In the morning I went to the local marketplace to see if I could find an URAL suspension. This is a more heavyweight Russian motorcycle occasionally found around the area. I found one, but even that didn’t seem strong enough. I left after lunch, hoping that the rubber would hold on for a few days.

I tried to cover as much ground as possible stopping only at an interesting grave of some sort. There was a family of four next to it. I assume it was their child inside the grave because it was very small. Then they all got on the small motorcycle and disappeared. All four of them… I’m getting used to this scene.

The road crossed above a high plateau. It was supposed to be sandy but the recent rains had hardened the ground a bit. Instead of sand, there were hardened sculptures of wheel tracks in sand. It was very deceiving.

At one point, I met a big herd of wild horses. I stopped to watch them for a while. They looked very much at ease in this barren desert plateau. Some of them were grazing the ocasional plants and the others were rolling in the sand. The ability to travel long distances in the steppe is what makes these animals so comfortable about being here. The herd is confidently spread around. They are a group, but every one of them have an individual poise. In a way, my motorcycle looks like that too. I guess riding a bike is as close as I can get to being like these animals. That is as long as I can find the next petrol station…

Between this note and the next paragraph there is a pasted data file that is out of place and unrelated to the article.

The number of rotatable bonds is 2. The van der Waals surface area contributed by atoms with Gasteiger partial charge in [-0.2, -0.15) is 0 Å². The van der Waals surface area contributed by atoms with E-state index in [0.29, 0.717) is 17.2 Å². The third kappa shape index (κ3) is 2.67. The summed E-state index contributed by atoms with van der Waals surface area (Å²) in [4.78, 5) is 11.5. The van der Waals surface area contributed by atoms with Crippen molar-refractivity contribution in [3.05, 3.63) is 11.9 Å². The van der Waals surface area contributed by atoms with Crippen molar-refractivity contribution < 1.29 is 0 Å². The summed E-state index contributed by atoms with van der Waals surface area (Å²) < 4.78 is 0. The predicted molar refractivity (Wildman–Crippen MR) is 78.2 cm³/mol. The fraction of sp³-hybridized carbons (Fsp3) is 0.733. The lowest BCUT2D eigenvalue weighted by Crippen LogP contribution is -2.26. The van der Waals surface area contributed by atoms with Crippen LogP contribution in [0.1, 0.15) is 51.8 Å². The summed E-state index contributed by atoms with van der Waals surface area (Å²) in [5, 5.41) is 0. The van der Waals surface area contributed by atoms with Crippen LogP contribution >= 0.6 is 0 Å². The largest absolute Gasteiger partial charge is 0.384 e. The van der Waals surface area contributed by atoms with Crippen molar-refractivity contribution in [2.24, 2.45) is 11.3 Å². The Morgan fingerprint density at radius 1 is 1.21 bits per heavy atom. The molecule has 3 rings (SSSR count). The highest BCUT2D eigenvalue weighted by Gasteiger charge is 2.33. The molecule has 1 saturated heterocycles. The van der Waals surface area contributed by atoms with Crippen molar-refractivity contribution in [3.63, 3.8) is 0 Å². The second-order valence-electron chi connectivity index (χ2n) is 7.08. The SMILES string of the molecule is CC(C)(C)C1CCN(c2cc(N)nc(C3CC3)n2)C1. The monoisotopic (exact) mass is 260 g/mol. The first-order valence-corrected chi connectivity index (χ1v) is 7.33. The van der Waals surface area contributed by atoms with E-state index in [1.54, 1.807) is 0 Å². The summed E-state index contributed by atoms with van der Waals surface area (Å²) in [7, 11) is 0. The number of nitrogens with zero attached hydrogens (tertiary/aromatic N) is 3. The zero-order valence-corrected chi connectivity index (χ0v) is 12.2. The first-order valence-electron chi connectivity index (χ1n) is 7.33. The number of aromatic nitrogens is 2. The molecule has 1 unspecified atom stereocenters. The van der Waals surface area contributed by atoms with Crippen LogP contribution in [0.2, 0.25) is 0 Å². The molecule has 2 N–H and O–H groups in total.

I rode about 83 miles that day. Still not too bad, considering I had only 5 hours of riding. Parts of the rubber in the suspension had peeled off but the ones which did the real job were still there. I arrived in a very small town I believed to be Delger. But the mileage on the map did not match up. All the children gathered around me. I started giving out some balloons to them. In a matter of seconds I gave out 30 balloons and there were still empty hands reaching out. I asked for a place to stay and one of them took me home.

I spent that night in a room playing and sleeping with 4 children of varying ages. They were really clever kids. I managed to communicate with them much better than I did with the grown ups. At one point, they started teaching me basic Mongolian. Numbers, phrases, greetings… One of them even gave me some road information. Amazing minds.